Editor's note: This was originally posted in the Clean Energy MInisterial's Fall 2012 newsletter.
In September, the U.S. Department of Energy and the Massachusetts Institute of Technology (MIT) Energy Initiative co-hosted the inaugural Women in Clean Energy Symposium. Convened in support of U.S. efforts under the Clean Energy Education & Empowerment (C3E) initiative, the event brought together more than 20 distinguished leaders in clean energy, as well as business leaders, policy makers, entrepreneurs, academics, and students.
Senior officials also participated, including South Africa Minister of Energy Dipuo Peters, who has been a strong advocate for C3E, and David Sandalow, Acting Under Secretary and Assistant Secretary for Policy and International Affairs in the U.S. Department of Energy, who was instrumental in the creation of the C3E initiative within the Clean Energy Ministerial.
The United States is one of nine governments supporting the C3E initiative, a network of national-level actions that strive to increase women’s participation in clean energy careers worldwide. The United States is working to close the gender gap with a three-part program built around an annual C3E symposium; annual C3E awards; and the ongoing efforts of the C3E Ambassadors, a group of 30 distinguished senior professionals who serve as spokespersons and mentors. The U.S. C3E program is a partnership between the U.S. Department of Energy and MIT's Energy Initiative.
South Africa's Perspective
Minister Peters received a standing ovation for her passionate keynote address, in which she highlighted her government's steps toward bringing renewable energy sources into the country's fuel mix, the imperative of addressing energy poverty, and the need for women to play a bigger role in addressing the world's energy challenges.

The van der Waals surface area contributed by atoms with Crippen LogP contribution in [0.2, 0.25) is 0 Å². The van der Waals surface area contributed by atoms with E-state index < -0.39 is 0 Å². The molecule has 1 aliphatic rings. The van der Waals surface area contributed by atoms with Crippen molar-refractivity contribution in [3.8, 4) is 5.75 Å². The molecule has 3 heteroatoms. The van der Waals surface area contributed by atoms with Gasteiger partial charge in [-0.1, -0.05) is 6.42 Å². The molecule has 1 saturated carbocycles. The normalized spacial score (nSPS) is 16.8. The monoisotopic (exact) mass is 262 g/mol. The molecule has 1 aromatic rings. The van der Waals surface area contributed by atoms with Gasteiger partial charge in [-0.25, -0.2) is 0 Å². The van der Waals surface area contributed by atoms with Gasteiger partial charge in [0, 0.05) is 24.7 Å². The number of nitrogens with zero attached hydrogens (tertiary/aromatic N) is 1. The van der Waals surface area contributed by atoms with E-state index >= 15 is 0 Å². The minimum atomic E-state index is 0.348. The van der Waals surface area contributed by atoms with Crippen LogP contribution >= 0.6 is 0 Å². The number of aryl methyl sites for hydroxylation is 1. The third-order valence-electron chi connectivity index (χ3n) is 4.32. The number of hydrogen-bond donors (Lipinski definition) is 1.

"How do we bring women in to make it possible that when we talk about clean energy, women are half of the conversation?" Peters asked. Referencing the saying that "women hold up half the sky," Peters noted that 52 percent of her department's employees are women, including many of her deputies and senior advisors. She highlighted South Africa's launch of a C3E chapter in partnership with private-sector company Sasol, and announced she would advocate for the adoption of C3E chapters among her peers within the African Union's Conference of Energy Ministers of Africa at its November meeting.
Mid-Career C3E Awardees
The day's centerpiece was an awards ceremony and luncheon for the six recipients of the first-ever U.S. C3E Awards for mid-career leadership and achievement. Each winner received a $10,000 cash prize from MIT. Each speaker and awardee shared their unique life story and perspective, emphasizing both the crucial interdisciplinary pathways required for clean energy solutions and the innovative thinking needed to accomplish these goals.
The evening before the symposium, the U.S. C3E Ambassadors anchored small-group networking dinners for symposium participants at restaurants around Cambridge.
In January, the nine C3E partner governments will meet in Seoul at the preparatory meeting for the fourth Clean Energy Ministerial. They will identify ways to internationalize C3E efforts, linking national-level efforts wherever possible to increase their impact.
Access video footage of each Symposium session
Read the Recap of the Women in Clean Energy Symposium (Energy.gov blog, 4 October 2012), a storyboard recap that includes participants' photos and Tweets
Read MIT News coverage: Women's impact in clean energy is growing worldwide
(1 October 2012)